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McLaren join Williams in hunt for investors

June 19, 2020

One might argue that of the teams that currently make up the Formula 1 grid, McLaren has the most in common with Williams Racing.

Despite being founded by Kiwi Bruce McLaren in 1966, the team that came to intermittently dominate Formula 1 in the 1980s, 1990s and 2000s really emerged in 1982 when then owner Teddy Meyer, who’d taken over the team when McLaren was killed testing in 1970 was convinced to merge his F1 outfit with Ron Dennis’ Project Four F2 Team.

Dennis brought with him designer John Barnard, and together they, and McLaren, ushered in a new era in F1 with the revolutionary concept of car built from carbon fibre, as Teddy Meyer & Tyler Alexander were ushered out, giving Dennis total control.

After decades competing for wins and titles, McLaren’s form took a nosedive in the 2010s, and they’ve struggled of late to compete in the new engine-first, manufacturer dominated F1 of the last half dozen years, despite a new management headed by Zak Brown.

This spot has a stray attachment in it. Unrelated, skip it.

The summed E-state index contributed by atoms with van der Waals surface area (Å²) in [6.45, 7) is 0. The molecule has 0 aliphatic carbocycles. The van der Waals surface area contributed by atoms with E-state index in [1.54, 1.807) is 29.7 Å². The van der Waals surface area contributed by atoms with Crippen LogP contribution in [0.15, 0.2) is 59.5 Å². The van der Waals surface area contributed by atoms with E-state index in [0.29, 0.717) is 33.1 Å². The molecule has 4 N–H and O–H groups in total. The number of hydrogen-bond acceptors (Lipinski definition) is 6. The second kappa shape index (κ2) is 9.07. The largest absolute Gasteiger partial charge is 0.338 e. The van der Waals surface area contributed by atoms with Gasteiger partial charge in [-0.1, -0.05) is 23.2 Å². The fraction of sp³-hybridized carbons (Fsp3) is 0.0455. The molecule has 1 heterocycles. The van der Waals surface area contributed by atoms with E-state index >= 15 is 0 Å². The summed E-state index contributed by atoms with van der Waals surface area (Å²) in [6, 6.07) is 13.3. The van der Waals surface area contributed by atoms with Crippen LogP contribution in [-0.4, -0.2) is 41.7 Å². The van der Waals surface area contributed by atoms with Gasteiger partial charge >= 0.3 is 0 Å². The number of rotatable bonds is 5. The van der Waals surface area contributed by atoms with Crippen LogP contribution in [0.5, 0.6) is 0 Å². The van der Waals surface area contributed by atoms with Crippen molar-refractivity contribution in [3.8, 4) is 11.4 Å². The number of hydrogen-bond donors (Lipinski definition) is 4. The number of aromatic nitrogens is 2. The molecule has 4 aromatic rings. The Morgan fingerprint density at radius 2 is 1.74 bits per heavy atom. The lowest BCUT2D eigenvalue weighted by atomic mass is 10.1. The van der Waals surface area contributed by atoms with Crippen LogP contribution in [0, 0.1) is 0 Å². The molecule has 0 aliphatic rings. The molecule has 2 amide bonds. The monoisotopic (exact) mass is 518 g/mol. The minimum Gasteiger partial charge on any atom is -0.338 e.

McLaren are and always have been constructors – a team who builds its own car, but relies on an engine supplier to provide the power. They are independent of any manufacturer, and have enough self belief and determination to think that they can and should be able to succeed in F1 as such.

An independent British constructor that emerged in the late 1970s/early 80s? Periods of dominance in the 1980s and 1990s? F1 pioneers, that have struggled of late? Sound familiar??

With so much in common it’s not too surprising that the Williams Racing & McLaren teams find themselves in a similar position as a result of F1’s COVID-19 prompted inactivity.

Like Williams, it would appear that McLaren are seeking investment for their Formula 1 operation in exchange for a stake in the team. Unlike Williams however, they don’t seem to be open to (or have yet to get to the point where they need to consider) the possibility of someone purchasing the team outright.

Of course, they’ve dressed it up as being an injection of cash to allow them to compete with the top three, but that would seem unlikely on the brink of a cost cap that would allow teams to complete with a much smaller budget and with McLaren about to make 1200 people redundant across the group.

These are tough times for Formula 1 teams (they were tough before the COVID outbreak!), especially those without a bottomless pit of money like Williams and McLaren, and it would seem that they’re exploring all options available to them that might secure their futures.


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